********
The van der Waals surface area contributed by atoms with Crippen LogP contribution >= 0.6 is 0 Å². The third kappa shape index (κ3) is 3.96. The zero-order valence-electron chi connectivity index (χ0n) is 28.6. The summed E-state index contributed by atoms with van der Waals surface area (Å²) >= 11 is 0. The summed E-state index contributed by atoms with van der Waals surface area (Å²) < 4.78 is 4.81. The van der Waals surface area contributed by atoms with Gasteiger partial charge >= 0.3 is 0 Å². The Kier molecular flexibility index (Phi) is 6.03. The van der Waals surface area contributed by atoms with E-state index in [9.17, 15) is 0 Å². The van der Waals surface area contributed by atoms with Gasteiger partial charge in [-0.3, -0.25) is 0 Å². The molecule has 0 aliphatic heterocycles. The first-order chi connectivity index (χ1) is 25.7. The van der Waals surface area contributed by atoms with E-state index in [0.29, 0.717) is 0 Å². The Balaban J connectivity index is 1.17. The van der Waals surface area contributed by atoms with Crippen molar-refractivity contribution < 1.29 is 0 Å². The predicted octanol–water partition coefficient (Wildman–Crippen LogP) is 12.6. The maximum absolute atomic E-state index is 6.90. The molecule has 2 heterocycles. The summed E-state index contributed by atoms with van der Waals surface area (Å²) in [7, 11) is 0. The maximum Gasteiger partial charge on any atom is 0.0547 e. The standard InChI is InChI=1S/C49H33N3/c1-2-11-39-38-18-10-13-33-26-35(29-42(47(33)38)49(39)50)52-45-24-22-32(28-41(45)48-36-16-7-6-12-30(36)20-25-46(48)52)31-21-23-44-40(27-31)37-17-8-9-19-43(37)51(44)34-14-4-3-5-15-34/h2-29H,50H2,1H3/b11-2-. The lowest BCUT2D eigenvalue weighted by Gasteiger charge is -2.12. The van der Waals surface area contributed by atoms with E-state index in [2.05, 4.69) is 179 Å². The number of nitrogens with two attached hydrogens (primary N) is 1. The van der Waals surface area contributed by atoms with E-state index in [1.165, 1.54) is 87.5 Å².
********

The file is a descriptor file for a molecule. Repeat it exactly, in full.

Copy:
The van der Waals surface area contributed by atoms with Crippen LogP contribution >= 0.6 is 0 Å². The third kappa shape index (κ3) is 3.96. The zero-order valence-electron chi connectivity index (χ0n) is 28.6. The summed E-state index contributed by atoms with van der Waals surface area (Å²) >= 11 is 0. The summed E-state index contributed by atoms with van der Waals surface area (Å²) < 4.78 is 4.81. The van der Waals surface area contributed by atoms with Gasteiger partial charge >= 0.3 is 0 Å². The Kier molecular flexibility index (Phi) is 6.03. The van der Waals surface area contributed by atoms with E-state index in [9.17, 15) is 0 Å². The van der Waals surface area contributed by atoms with Gasteiger partial charge in [-0.3, -0.25) is 0 Å². The molecule has 0 aliphatic heterocycles. The first-order chi connectivity index (χ1) is 25.7. The van der Waals surface area contributed by atoms with E-state index in [0.29, 0.717) is 0 Å². The Balaban J connectivity index is 1.17. The van der Waals surface area contributed by atoms with Crippen molar-refractivity contribution < 1.29 is 0 Å². The predicted octanol–water partition coefficient (Wildman–Crippen LogP) is 12.6. The maximum absolute atomic E-state index is 6.90. The molecule has 2 heterocycles. The summed E-state index contributed by atoms with van der Waals surface area (Å²) in [7, 11) is 0. The maximum Gasteiger partial charge on any atom is 0.0547 e. The standard InChI is InChI=1S/C49H33N3/c1-2-11-39-38-18-10-13-33-26-35(29-42(47(33)38)49(39)50)52-45-24-22-32(28-41(45)48-36-16-7-6-12-30(36)20-25-46(48)52)31-21-23-44-40(27-31)37-17-8-9-19-43(37)51(44)34-14-4-3-5-15-34/h2-29H,50H2,1H3/b11-2-. The lowest BCUT2D eigenvalue weighted by Gasteiger charge is -2.12. The van der Waals surface area contributed by atoms with E-state index in [2.05, 4.69) is 179 Å². The number of nitrogens with two attached hydrogens (primary N) is 1. The van der Waals surface area contributed by atoms with E-state index in [1.165, 1.54) is 87.5 Å².